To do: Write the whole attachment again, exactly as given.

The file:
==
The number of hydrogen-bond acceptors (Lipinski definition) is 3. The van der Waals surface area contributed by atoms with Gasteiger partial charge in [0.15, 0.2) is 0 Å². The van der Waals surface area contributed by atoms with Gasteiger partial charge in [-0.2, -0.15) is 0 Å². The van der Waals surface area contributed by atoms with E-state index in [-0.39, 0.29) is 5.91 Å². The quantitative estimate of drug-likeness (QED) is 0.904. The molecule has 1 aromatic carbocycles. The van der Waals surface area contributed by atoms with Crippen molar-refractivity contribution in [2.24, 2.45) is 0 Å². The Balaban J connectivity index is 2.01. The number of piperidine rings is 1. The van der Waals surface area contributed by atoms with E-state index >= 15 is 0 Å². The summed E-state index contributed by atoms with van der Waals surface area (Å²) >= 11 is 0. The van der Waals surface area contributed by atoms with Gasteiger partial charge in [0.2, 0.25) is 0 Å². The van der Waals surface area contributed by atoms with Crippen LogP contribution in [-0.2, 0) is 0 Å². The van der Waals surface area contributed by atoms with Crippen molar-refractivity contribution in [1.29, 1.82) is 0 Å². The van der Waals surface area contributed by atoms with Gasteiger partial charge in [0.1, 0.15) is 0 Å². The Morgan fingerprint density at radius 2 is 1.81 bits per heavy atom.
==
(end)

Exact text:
The number of hydrogen-bond acceptors (Lipinski definition) is 3. The van der Waals surface area contributed by atoms with Gasteiger partial charge in [0.15, 0.2) is 0 Å². The van der Waals surface area contributed by atoms with Gasteiger partial charge in [-0.2, -0.15) is 0 Å². The van der Waals surface area contributed by atoms with E-state index in [-0.39, 0.29) is 5.91 Å². The quantitative estimate of drug-likeness (QED) is 0.904. The molecule has 1 aromatic carbocycles. The van der Waals surface area contributed by atoms with Crippen molar-refractivity contribution in [2.24, 2.45) is 0 Å². The Balaban J connectivity index is 2.01. The number of piperidine rings is 1. The van der Waals surface area contributed by atoms with E-state index >= 15 is 0 Å². The summed E-state index contributed by atoms with van der Waals surface area (Å²) >= 11 is 0. The van der Waals surface area contributed by atoms with Gasteiger partial charge in [0.2, 0.25) is 0 Å². The van der Waals surface area contributed by atoms with Crippen LogP contribution in [-0.2, 0) is 0 Å². The van der Waals surface area contributed by atoms with Crippen molar-refractivity contribution in [1.29, 1.82) is 0 Å². The van der Waals surface area contributed by atoms with Gasteiger partial charge in [0.1, 0.15) is 0 Å². The Morgan fingerprint density at radius 2 is 1.81 bits per heavy atom.